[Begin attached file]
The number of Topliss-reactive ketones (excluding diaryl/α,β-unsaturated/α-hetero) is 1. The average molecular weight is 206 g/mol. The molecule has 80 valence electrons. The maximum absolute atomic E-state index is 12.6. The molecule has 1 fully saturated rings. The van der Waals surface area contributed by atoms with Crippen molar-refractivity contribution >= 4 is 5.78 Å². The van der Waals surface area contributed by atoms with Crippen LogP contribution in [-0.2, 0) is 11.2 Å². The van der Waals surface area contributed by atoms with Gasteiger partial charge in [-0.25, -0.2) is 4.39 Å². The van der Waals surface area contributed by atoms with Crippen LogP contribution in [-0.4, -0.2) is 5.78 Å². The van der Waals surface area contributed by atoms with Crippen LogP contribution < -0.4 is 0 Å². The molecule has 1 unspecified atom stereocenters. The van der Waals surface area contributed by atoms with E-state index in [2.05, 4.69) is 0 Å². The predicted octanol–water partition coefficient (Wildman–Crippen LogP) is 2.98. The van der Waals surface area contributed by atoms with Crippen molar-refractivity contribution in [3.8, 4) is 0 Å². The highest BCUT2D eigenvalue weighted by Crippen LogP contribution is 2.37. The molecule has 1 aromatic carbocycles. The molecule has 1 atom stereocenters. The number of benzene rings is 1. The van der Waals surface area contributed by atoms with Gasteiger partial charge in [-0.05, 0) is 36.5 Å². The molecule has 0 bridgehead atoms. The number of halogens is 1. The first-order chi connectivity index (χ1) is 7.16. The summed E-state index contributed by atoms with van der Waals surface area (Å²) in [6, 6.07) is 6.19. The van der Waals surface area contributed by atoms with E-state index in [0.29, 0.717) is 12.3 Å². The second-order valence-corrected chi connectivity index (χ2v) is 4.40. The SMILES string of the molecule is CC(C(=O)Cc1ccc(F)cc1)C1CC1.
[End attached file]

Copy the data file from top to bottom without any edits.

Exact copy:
The number of Topliss-reactive ketones (excluding diaryl/α,β-unsaturated/α-hetero) is 1. The average molecular weight is 206 g/mol. The molecule has 80 valence electrons. The maximum absolute atomic E-state index is 12.6. The molecule has 1 fully saturated rings. The van der Waals surface area contributed by atoms with Crippen molar-refractivity contribution >= 4 is 5.78 Å². The van der Waals surface area contributed by atoms with Crippen LogP contribution in [-0.2, 0) is 11.2 Å². The van der Waals surface area contributed by atoms with Gasteiger partial charge in [-0.25, -0.2) is 4.39 Å². The van der Waals surface area contributed by atoms with Crippen LogP contribution in [-0.4, -0.2) is 5.78 Å². The van der Waals surface area contributed by atoms with Crippen LogP contribution < -0.4 is 0 Å². The molecule has 1 unspecified atom stereocenters. The van der Waals surface area contributed by atoms with E-state index in [2.05, 4.69) is 0 Å². The predicted octanol–water partition coefficient (Wildman–Crippen LogP) is 2.98. The van der Waals surface area contributed by atoms with Crippen molar-refractivity contribution in [3.8, 4) is 0 Å². The highest BCUT2D eigenvalue weighted by Crippen LogP contribution is 2.37. The molecule has 1 aromatic carbocycles. The molecule has 1 atom stereocenters. The number of benzene rings is 1. The van der Waals surface area contributed by atoms with Gasteiger partial charge in [-0.05, 0) is 36.5 Å². The molecule has 0 bridgehead atoms. The number of halogens is 1. The first-order chi connectivity index (χ1) is 7.16. The summed E-state index contributed by atoms with van der Waals surface area (Å²) in [6, 6.07) is 6.19. The van der Waals surface area contributed by atoms with E-state index in [0.29, 0.717) is 12.3 Å². The second-order valence-corrected chi connectivity index (χ2v) is 4.40. The SMILES string of the molecule is CC(C(=O)Cc1ccc(F)cc1)C1CC1.